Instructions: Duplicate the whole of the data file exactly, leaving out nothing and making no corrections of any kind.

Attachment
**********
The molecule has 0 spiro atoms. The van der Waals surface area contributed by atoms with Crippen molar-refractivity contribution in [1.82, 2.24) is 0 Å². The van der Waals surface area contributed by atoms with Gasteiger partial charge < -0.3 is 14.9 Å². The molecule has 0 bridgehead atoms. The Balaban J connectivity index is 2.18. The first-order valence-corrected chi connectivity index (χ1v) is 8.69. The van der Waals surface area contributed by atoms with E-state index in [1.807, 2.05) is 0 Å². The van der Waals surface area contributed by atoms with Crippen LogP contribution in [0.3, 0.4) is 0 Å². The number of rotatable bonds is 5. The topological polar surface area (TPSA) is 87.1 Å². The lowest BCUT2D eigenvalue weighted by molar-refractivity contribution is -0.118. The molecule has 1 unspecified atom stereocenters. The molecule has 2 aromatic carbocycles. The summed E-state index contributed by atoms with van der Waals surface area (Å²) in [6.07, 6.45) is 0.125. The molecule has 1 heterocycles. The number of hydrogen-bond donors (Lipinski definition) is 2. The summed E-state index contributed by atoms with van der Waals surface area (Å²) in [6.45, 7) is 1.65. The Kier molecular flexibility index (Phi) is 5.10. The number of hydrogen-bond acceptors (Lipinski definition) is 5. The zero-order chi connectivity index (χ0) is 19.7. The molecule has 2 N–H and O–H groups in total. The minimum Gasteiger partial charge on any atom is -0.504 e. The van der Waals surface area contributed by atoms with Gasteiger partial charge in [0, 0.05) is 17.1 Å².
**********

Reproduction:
The molecule has 0 spiro atoms. The van der Waals surface area contributed by atoms with Crippen molar-refractivity contribution in [1.82, 2.24) is 0 Å². The van der Waals surface area contributed by atoms with Gasteiger partial charge < -0.3 is 14.9 Å². The molecule has 0 bridgehead atoms. The Balaban J connectivity index is 2.18. The first-order valence-corrected chi connectivity index (χ1v) is 8.69. The van der Waals surface area contributed by atoms with E-state index in [1.807, 2.05) is 0 Å². The van der Waals surface area contributed by atoms with Crippen LogP contribution in [0.3, 0.4) is 0 Å². The number of rotatable bonds is 5. The topological polar surface area (TPSA) is 87.1 Å². The lowest BCUT2D eigenvalue weighted by molar-refractivity contribution is -0.118. The molecule has 1 unspecified atom stereocenters. The molecule has 2 aromatic carbocycles. The summed E-state index contributed by atoms with van der Waals surface area (Å²) in [6.07, 6.45) is 0.125. The molecule has 1 heterocycles. The number of hydrogen-bond donors (Lipinski definition) is 2. The summed E-state index contributed by atoms with van der Waals surface area (Å²) in [6.45, 7) is 1.65. The Kier molecular flexibility index (Phi) is 5.10. The number of hydrogen-bond acceptors (Lipinski definition) is 5. The zero-order chi connectivity index (χ0) is 19.7. The molecule has 2 N–H and O–H groups in total. The minimum Gasteiger partial charge on any atom is -0.504 e. The van der Waals surface area contributed by atoms with Gasteiger partial charge in [0, 0.05) is 17.1 Å².